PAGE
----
Listeria

33
Listeria Equation
Dry, Uncracked, Clean Floors
Traffic Patterns
Sanitation Procedures
Sanitary Design




GMPs
Listeria Control
Mismanagement of any of the components may
increase the risk of cross contamination.
34
Logic Behind Environmental Control Program
  • Listeria Control Equation based on premise that
    intensive environmental monitoring is effective
    in understanding the plant environment to control
    Listeria
  • Systematic, disciplined approach to seek out,
    find and eliminate the undesirable conditions
    which could support harborage or transference of
    indicator organisms

35
Sanitary Zones
Zone 4 Locker rooms cafeteria halls
36
Environmental Monitoring Approach
  • Timely assessment of control of RTE environment
  • Biased intensive sampling during production to
    validate all components
  • Large surface areas sampled for Listeria genus
  • Sampling is randomized (by the day of the week
    and shift)
  • Every RTE processing line must be sampled weekly
  • Sampling plans need to be flexible and tailored
    to each specific line and facility

37
Logic Behind Environmental Control Program
  • Listeria Control Equation is based on premise
    that environmental monitoring is effective in
    understanding the plant environment to control
    Listeria
  • Systematic, disciplined approach to seek out,
    find and eliminate the undesirable conditions
    which could support harborage or transference of
    indicator organisms
  • Focus improvement efforts (capital and resources)
    as directed by results follow the data

38
Logic Behind Environmental Control Program
Finished product testing has significant
limitations.
Probability of Missing Contamination
Contamination in Lot
Number of Samples Tested
10
2
1
0.5
3 73 94 97 99 10 35 82 90 95 60 lt0.5 3
0 55 74 120 lt0.5 8.5 30 55 180 lt0.5 2.6
16 41 240 lt0.5 0.8 9 30
39
Logic Behind Environmental Control Program
  • Statistics demonstrate that finished product
    testing has severe limitations
  • Finished product sampling is not preventative and
    does not help identify root cause of
    contamination
  • Disciplined approach to monitoring promotes
    knowledge and awareness of the environmental
    conditions that could result in product
    contamination
  • If there is an effective kill step in the
    process, and if there is no Listeria in the
    environment, there will be no Listeria in the
    finished product
  • Public health protection is better served with
    an aggressive environmental program

40
Logic Behind Environmental Control Program
  • To verify effectiveness of the program, we
    monitor all components in the Listeria equation
  • Of 100 RTE meat production lines
  • 50 no positive contact surfaces
  • 84 single occurrence
  • These results indicate the level of Listeria is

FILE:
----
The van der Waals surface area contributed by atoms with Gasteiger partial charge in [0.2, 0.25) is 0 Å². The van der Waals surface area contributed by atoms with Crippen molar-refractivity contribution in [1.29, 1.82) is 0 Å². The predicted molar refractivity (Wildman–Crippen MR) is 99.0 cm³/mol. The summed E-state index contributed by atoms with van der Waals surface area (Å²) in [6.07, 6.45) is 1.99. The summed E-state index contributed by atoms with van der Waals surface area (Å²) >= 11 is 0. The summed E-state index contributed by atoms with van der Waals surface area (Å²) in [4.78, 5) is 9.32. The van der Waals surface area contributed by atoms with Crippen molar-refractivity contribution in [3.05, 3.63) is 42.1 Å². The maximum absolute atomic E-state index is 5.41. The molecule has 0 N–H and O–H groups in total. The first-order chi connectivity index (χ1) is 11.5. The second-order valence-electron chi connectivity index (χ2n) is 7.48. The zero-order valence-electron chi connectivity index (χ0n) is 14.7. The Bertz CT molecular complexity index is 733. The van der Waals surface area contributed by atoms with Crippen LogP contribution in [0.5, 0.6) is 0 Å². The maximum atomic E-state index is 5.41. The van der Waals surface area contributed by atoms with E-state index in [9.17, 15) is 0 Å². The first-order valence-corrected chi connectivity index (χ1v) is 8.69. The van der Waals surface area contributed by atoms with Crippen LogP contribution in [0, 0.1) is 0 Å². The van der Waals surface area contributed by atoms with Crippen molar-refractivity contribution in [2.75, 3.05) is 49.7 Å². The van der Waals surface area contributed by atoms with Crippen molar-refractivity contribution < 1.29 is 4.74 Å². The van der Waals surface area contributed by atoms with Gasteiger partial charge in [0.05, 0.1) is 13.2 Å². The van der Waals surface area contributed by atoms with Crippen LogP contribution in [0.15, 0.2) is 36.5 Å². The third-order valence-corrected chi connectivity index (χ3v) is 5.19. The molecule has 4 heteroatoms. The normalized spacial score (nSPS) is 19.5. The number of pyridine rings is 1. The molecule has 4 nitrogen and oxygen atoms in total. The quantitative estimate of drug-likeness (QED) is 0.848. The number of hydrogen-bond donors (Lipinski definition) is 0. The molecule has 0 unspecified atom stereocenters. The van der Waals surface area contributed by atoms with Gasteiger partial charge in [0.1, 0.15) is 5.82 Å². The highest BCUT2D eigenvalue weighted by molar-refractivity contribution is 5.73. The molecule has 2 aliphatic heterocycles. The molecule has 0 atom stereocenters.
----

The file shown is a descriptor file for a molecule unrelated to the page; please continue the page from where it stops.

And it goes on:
very low in our environment
  • Low levels in the environment are not likely to
    result in product contamination

41
Low Levels in the Environment Enumeration Data
  • Counts of gt10 per area swabbed only seen on floor
    after 2 shifts, or in niches
  • Environmental samples of product contact surfaces
    tested for Listeria have been enumerated.
    Positive samples that were enumerated contained
    less than the detection limit of the methods (MOX
    and MPN)
  • Data supports concept that random positive
    product contact surfaces contain few Listeria
    (lt10) that can be transferred to product

42
Corrective Actions
In the event of a positive Listeria species
environmental sample, Kraft requires follow
up/corrective actions. Typical corrective actions
include
  • Review of cleaning records
  • Review of environmental data of the area as well
    as adjacent areas

43
Corrective Actions (contd)
  • Review of line records, for mechanical downtime
  • Audit and interview employees concerning
    practices during sanitation, set-up, and
    production
  • Inspections of the area and equipment for
    potential harborage points
  • Complete a targeted clean

44
Benefits of Aggressive Environmental Monitoring
/ Corrective Actions
Percent Positive
Zone 1 Positive Percent Listeria spp. Positive
Annual
Year
Graph 1 values calculated with the formula (total
zone 1 composite total follow up positive) /
(total zone 1 composite samples 5) (total
follow up samples)
45
Project Forward Validation Program
  • To measure monitoring program effectiveness, a
    validation program is in place to assure that the
    samples taken represent the actual conditions of
    the entire environment at a given time.
  • Includes multiple sampling points during
  • Pre-op
  • Operation
  • 2nd shift operation
  • One day for two consecutive weeks
  • Completed once every six months

46
Regulatory Goal
  • Protect public health
  • Success depends upon locating Listeria--finding
    positive results--and taking proper action
  • Even with effective control, environment will not
    be completely Listeria negative
  • Utilize appropriate interventions to reduce
    public health risk

47
Summary
  • Public Health is best protected by
  • Implementation of a validated Listeria control
    program
  • Aggressive environmental monitoring
  • Effective corrective actions
  • Incorporation of appropriate intervention
    technologies
  • Proper handling practices
  • No Listeria monocytogenes exceeding regulatory
    limit in food in commerce

48